After Dragon Ball Super flew onto TV screens in 2015 with a resoundingly warm welcome back from fans, we’re coming to the end days of anime antics with gods and the multiverse. The series will end its broadcast run in March, to have its timeslot adopted by the new GeGeGe no Kitaro anime airing from April 1st.
Since news of the timeslot switcheroo surfaced, RocketNews24 contacted Fuji TV for clarification, as many fans were wondering if this meant Dragon Ball Super would just switch times. The Super broadcasters confirmed that the saga will end for the time being, with no further plans in line right now. But this is Dragon Ball, the never-ending alien invasion, and the official Super Twitter account holds hope for the future in its own announcement:
The Universe Survival Saga will reach a climactic finale at the end of March. Make sure to stay tuned until then! And don’t forget there’ll be a feature-length film coming out in December this year too! Rest assured, the Dragon Ball world lives on!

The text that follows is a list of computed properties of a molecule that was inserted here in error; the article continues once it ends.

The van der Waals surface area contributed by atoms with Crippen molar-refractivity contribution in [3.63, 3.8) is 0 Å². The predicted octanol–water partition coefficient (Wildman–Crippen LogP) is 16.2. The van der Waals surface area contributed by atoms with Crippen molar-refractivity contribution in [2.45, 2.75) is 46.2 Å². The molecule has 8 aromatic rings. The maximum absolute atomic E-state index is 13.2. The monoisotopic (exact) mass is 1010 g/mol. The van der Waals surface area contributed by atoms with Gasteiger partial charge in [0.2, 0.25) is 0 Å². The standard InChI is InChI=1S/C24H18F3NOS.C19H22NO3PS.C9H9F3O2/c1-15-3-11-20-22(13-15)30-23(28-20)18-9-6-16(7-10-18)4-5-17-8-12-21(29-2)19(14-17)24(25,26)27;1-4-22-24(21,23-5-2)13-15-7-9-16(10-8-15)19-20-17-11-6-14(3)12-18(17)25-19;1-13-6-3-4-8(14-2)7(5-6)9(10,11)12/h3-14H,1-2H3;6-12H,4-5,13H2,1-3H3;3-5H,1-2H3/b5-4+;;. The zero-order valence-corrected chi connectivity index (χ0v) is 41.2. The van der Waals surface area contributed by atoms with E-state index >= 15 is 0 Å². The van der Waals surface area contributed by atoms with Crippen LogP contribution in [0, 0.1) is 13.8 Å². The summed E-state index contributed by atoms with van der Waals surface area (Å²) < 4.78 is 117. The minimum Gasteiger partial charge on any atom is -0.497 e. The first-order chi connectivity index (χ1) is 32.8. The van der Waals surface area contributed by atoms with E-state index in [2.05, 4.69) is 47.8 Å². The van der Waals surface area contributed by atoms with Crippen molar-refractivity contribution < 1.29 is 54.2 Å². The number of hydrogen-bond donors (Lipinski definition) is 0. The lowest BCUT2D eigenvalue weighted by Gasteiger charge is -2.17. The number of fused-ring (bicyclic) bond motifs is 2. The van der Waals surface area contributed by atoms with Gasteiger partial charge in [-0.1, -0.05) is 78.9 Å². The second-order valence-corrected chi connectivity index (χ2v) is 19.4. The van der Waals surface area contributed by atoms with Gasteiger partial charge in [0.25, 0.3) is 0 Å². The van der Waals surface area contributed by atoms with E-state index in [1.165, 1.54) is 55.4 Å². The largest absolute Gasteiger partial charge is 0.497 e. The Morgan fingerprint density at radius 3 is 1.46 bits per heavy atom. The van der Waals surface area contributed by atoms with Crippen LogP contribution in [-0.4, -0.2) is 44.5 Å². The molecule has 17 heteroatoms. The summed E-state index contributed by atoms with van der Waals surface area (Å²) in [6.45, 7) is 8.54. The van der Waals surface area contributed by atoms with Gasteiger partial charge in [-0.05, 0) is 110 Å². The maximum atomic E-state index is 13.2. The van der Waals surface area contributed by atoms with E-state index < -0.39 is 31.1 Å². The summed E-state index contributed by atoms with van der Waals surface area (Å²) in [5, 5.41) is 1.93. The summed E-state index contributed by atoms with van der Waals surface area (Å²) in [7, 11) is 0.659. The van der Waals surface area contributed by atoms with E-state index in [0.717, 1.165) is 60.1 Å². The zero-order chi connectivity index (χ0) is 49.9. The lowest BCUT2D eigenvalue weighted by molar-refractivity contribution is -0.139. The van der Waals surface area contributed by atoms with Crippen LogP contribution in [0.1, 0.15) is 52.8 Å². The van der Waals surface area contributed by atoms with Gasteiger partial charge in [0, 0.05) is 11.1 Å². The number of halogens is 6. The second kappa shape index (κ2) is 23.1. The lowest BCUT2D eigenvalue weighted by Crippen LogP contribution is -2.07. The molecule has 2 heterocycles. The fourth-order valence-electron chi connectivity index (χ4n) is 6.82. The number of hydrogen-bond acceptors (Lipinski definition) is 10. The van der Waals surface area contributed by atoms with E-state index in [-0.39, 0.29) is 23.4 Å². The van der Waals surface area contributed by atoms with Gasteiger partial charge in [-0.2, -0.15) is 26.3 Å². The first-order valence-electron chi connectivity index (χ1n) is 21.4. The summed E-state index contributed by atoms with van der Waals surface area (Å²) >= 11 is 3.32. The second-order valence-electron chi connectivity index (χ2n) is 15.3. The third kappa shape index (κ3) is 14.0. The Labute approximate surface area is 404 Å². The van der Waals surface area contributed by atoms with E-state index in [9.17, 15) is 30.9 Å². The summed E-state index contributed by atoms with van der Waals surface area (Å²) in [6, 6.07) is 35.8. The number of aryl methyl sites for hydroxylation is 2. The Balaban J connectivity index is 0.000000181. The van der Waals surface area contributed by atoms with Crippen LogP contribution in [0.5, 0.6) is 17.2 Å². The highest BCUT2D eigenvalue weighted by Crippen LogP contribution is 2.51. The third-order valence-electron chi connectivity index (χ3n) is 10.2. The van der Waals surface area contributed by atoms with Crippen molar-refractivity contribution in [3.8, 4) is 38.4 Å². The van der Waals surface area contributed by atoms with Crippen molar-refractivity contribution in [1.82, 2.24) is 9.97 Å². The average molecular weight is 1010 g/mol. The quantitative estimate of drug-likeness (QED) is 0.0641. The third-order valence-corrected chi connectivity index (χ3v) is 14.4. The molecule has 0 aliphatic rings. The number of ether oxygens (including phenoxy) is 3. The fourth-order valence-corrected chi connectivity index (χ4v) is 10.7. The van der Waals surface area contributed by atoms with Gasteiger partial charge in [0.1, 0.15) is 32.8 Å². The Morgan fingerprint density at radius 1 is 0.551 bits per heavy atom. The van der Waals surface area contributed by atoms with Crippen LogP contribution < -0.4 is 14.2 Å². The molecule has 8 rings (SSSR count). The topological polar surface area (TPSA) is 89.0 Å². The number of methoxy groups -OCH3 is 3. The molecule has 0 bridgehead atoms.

Even though Toei Animation announced the upcoming GeGeGe premiere with a teaser, the studio hasn’t personally confirmed that this does mean the end for Super. However, the message seems clear enough that we can feel sure this is the case.
Fittingly enough, Piccolo voice actor Toshio Furukawa will play the new GeGeGe’s Nezumi Otoko, with Goku’s constant seiyu Masako Nozawa joining the cast as Medama Oyaji. Nozawa voiced the titular lead in the classic 1968 anime, but this time the role of Kitaro is filled by Miyuki Sawashiro, who voiced Lupin III: Part 4’s Fujiko Mine.
Other voices you may well recognise include two from One Piece, with Mayumi Tanaka (aka Luffy) as Sunakake Baba, and the legendary Usopp’s Kappei Yamaguchi as Ittan Momen. In addition, Sailor Moon Crystal‘s Sailor Saturn, Yukiyo Fujii, is portraying the brand new character Mana Inuyama.
Shigeru Mizuki’s original manga, recognised for spawning the yokai wave in anime, launched in 1959 as Hakaba Kitaro, inspiring several TV series, anime movies and live-action films. Following a boy who bridges the human and supernatural worlds with his uncanny abilities, his story has come to represent and honour Mizuki’s enduring legacy of the yokai fascination still intrinsic to Japanese pop culture.